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son to be invited and encouraged to pay some attention to the progress of those diseases, which he may have an opportunity of observing, and to bring in with confidence, let them be right or wrong, his quota of discoveries to the common stock ?. I do not believe such a circumstance would be injurious to the health of the community, or discouraging to the regular praetitioner.-It is only by knowing the outlines at least of medicine, and of the sciences subordinate to it, that any person can estimate truly the value of a physician, or see the necessity of long instruction and much practice, to accomplish a man in this important art. Is it not the ignorance of the public on these points, that gives countenance to quackery ; and is it not, because the science is treated as a kind of mystery, that every antiquated female is possessed of some infallible nostrum ? In other arts or professions, the knowledge of Latin is not insisted on as a necessary qualification, and yet no person, not regularly brought up to them, presumes to intrude himself into these professions. In a word, let no man practise physic who shall not be regularly educated or

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instructed in it; but in the name of reason, what has the writing or speaking of Latin to do with the cure of diseases ?

I grant that some useful treatises in medicine are occasionally published in Latin, but these are few, and the argument will equally apply to the necessity of accomplishing the young physician, in all the European languages. In a word, let it be remembered, that I am not pleading against the utility of the dead languages, but in favour of their general utility, against the vulgar notion that they are only necessary to certain professions.

Of all branches of knowledge, the Law ought to be the plainest, and most easily understood. Praying in an unknown tongue is not a greater solecism, than the involving in mystery and obscurity those rules which are to govern the conduct of every individual citizen. How can I be expected to conform to

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. laws, with which I am to be unacquainted, or which I cannot understand - What indeed are the evils to which the inhabitants of this country are not exposed, on account of the complex and intricate nature of our laws? I must observe (and I do it with no intentional disre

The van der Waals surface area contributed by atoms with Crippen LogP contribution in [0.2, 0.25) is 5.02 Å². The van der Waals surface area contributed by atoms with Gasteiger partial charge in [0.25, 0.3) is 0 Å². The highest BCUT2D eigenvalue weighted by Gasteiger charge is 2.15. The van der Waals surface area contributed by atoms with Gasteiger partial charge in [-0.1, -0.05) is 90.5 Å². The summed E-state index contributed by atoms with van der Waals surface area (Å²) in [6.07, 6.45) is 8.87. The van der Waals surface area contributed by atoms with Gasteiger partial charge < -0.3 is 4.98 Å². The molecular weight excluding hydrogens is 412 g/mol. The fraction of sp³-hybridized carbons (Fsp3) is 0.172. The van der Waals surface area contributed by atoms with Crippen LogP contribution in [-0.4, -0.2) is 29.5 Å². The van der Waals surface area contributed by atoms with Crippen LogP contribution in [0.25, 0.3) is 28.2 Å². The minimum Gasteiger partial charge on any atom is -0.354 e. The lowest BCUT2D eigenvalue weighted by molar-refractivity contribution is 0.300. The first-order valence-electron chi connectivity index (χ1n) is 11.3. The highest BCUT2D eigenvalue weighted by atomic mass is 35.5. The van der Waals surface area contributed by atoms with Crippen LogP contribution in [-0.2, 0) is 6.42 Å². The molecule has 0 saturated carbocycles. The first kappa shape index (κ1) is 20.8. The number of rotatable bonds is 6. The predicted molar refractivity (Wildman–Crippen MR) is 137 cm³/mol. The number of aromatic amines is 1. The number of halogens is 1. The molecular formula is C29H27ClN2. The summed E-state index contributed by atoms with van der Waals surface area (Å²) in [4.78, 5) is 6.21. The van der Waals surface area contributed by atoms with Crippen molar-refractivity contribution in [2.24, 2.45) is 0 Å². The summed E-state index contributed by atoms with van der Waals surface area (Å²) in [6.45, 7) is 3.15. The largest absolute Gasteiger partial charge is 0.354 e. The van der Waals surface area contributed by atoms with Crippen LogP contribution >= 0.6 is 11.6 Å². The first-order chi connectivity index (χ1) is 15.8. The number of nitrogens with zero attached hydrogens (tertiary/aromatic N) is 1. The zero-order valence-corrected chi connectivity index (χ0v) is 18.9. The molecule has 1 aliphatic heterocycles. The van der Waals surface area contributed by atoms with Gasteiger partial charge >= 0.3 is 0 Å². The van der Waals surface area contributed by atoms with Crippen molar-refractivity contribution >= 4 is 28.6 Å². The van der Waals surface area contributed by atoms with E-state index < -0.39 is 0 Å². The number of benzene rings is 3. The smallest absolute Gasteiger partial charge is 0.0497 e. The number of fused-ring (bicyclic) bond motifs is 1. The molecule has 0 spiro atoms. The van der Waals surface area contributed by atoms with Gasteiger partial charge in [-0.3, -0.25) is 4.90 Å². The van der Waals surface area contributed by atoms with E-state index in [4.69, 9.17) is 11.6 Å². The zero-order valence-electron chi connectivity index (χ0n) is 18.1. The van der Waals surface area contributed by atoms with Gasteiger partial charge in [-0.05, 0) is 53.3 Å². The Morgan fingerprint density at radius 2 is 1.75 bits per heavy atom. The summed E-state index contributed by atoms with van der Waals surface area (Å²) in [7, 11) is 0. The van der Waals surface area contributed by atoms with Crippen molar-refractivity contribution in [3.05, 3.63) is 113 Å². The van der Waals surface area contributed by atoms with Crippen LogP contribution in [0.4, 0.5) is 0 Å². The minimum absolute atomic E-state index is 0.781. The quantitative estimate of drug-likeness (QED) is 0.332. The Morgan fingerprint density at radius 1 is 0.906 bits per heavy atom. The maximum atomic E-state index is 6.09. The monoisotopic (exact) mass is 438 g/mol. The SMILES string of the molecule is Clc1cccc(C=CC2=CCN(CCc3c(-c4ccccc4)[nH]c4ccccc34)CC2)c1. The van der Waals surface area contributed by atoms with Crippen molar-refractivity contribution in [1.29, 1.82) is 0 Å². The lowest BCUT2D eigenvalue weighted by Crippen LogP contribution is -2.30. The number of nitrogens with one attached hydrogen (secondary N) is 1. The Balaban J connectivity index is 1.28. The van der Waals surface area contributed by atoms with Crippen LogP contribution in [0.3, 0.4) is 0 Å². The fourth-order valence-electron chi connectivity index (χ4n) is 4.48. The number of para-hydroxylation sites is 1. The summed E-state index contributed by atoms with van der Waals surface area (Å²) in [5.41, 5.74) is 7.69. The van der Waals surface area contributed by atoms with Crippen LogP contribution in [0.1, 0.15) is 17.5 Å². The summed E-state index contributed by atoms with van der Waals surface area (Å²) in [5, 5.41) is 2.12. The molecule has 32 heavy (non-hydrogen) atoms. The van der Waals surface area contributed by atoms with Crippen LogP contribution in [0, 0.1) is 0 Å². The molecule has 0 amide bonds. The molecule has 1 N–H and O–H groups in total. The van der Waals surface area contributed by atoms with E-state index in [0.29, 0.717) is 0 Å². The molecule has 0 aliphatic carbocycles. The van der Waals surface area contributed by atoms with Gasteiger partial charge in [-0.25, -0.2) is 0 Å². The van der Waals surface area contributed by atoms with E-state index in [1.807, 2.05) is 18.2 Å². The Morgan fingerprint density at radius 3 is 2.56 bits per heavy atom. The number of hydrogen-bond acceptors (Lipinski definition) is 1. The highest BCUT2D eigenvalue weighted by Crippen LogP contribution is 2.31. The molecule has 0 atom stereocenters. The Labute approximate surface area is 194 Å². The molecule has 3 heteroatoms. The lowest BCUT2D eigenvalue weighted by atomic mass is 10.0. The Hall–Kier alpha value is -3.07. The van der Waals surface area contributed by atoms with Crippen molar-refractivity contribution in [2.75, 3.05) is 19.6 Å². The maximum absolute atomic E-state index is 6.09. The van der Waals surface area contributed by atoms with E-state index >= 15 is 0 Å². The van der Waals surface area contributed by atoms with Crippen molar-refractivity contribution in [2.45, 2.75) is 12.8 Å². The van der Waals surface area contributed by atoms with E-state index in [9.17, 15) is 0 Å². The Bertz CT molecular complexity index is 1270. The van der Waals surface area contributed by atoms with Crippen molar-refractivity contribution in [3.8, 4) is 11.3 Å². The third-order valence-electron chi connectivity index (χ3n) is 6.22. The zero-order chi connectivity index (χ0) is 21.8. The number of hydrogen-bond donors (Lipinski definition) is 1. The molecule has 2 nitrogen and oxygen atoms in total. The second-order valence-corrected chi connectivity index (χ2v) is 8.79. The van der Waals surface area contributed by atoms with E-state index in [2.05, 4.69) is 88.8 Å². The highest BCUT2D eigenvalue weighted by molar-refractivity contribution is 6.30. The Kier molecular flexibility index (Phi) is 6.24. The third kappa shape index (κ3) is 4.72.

o that tactica


spect to the honourable and upright part of the profession) that all who are unfortunate enough to hold their property by any disputable titleg. or who have rashly exposed themselves in any way to the mischiefs of legal chicanery, are made the prey of one class of citizens; and it is almost proverbial, that of all English commodities, Justice is by far the most expensive. If any part of what I have urged on this topic is consistent with fact, ought a classical education to be considered as a necessary qualificaion for understanding what all ought to understand ?

It must be confessed, that with respect to the cultivation of the dead languages, society is at present in a very different state from what it was at the revival of Letters. At that period, all the science, all the history, all the taste which existed, were locked up in the volumes of the Antients;. there was no access to any branch of knowledge but by this path; it was necessary to be introduced into this enlightened school, or to remain in barbarism and ig


In the present state of literature it would be disingenuous to deny, that it is possible for 24

person not classically educated, to make a proficiency in almost any department of science ar literature.

In medicine and philosophy some persons might be named, of no inconsiderable eminence, with but a very slender portion of Greek or Latin. In law and politics also some instances might be adduced, was not a false pride unfor. tunately predominanty, which might construe into an affront, what is really a compliment.

. The ladies may be cited with less.ceremony on this occasion. · In history and philosophy we have a Macaulay ; in poetry. a Seward and a Williams; in morals a Burney; in dramatic

.; writing a Cowley and an Inchbald, all unacquainted with the languages and compositions of the antients. It does not, however, follow, from these splendid examples, that the shortest and easiest way to knowledge and excellence, is through the medium of our mother tongue, and that a classical education is of no utility what.. ever. One lesson indeed we may deduce from wbat has been advanced on this topic, and that is, to look with a less fastidious eye upon those, who without these advantages (for advantages,


they certainly are) have made good their progress to eminence and fame.

In estimating the uses of a classical educa. tion, it is necessary to confine our views entirely to the present state of literature, for indubitably a few centuries ago its advantages were infi. nitely greater, it was indeed not ornamental, but essential to science. Discarding, therefore, as much as possible, every prejudice of every kind, the real uses of a classical education appear to be nearly as follow.

I. In the first place, grammar, and perhaps orthography, are assisted, by an early acquaintance with the dead languages. I would not be understood to assert, that a person may not be practically versed in both these branches, without any such assistance, but it is a question, whether almost an equal portion of time is not consumed in the attainment of them, through the ordinary medium of English gram.

Besides this, I am apprehensive that a complete, an enlarged, a scientific acquaintance with the principles of grammar,

is hardly to be obtained, without the knowledge of some other language than our own. The

mars, &c.

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